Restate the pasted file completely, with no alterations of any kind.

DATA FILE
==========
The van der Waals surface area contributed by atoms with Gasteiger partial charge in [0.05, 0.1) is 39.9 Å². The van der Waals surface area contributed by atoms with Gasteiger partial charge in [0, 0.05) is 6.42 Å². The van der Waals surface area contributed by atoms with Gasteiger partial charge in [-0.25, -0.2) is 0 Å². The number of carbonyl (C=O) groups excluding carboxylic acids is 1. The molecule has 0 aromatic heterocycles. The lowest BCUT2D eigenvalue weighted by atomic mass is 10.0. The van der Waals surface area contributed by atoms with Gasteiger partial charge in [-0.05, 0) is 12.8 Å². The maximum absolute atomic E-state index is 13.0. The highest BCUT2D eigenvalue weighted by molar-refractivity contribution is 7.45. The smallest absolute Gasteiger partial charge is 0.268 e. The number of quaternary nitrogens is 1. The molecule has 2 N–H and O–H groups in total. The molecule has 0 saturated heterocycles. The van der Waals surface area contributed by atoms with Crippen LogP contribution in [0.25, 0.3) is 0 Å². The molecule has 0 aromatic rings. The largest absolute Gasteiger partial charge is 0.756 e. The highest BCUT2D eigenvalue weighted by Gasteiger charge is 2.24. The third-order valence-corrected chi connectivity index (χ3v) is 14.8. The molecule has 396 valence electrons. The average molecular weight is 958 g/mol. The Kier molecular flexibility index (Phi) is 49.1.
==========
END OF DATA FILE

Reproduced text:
The van der Waals surface area contributed by atoms with Gasteiger partial charge in [0.05, 0.1) is 39.9 Å². The van der Waals surface area contributed by atoms with Gasteiger partial charge in [0, 0.05) is 6.42 Å². The van der Waals surface area contributed by atoms with Gasteiger partial charge in [-0.25, -0.2) is 0 Å². The number of carbonyl (C=O) groups excluding carboxylic acids is 1. The molecule has 0 aromatic heterocycles. The lowest BCUT2D eigenvalue weighted by atomic mass is 10.0. The van der Waals surface area contributed by atoms with Gasteiger partial charge in [-0.05, 0) is 12.8 Å². The maximum absolute atomic E-state index is 13.0. The highest BCUT2D eigenvalue weighted by molar-refractivity contribution is 7.45. The smallest absolute Gasteiger partial charge is 0.268 e. The number of quaternary nitrogens is 1. The molecule has 2 N–H and O–H groups in total. The molecule has 0 saturated heterocycles. The van der Waals surface area contributed by atoms with Crippen LogP contribution in [0.25, 0.3) is 0 Å². The molecule has 0 aromatic rings. The largest absolute Gasteiger partial charge is 0.756 e. The highest BCUT2D eigenvalue weighted by Gasteiger charge is 2.24. The third-order valence-corrected chi connectivity index (χ3v) is 14.8. The molecule has 396 valence electrons. The average molecular weight is 958 g/mol. The Kier molecular flexibility index (Phi) is 49.1.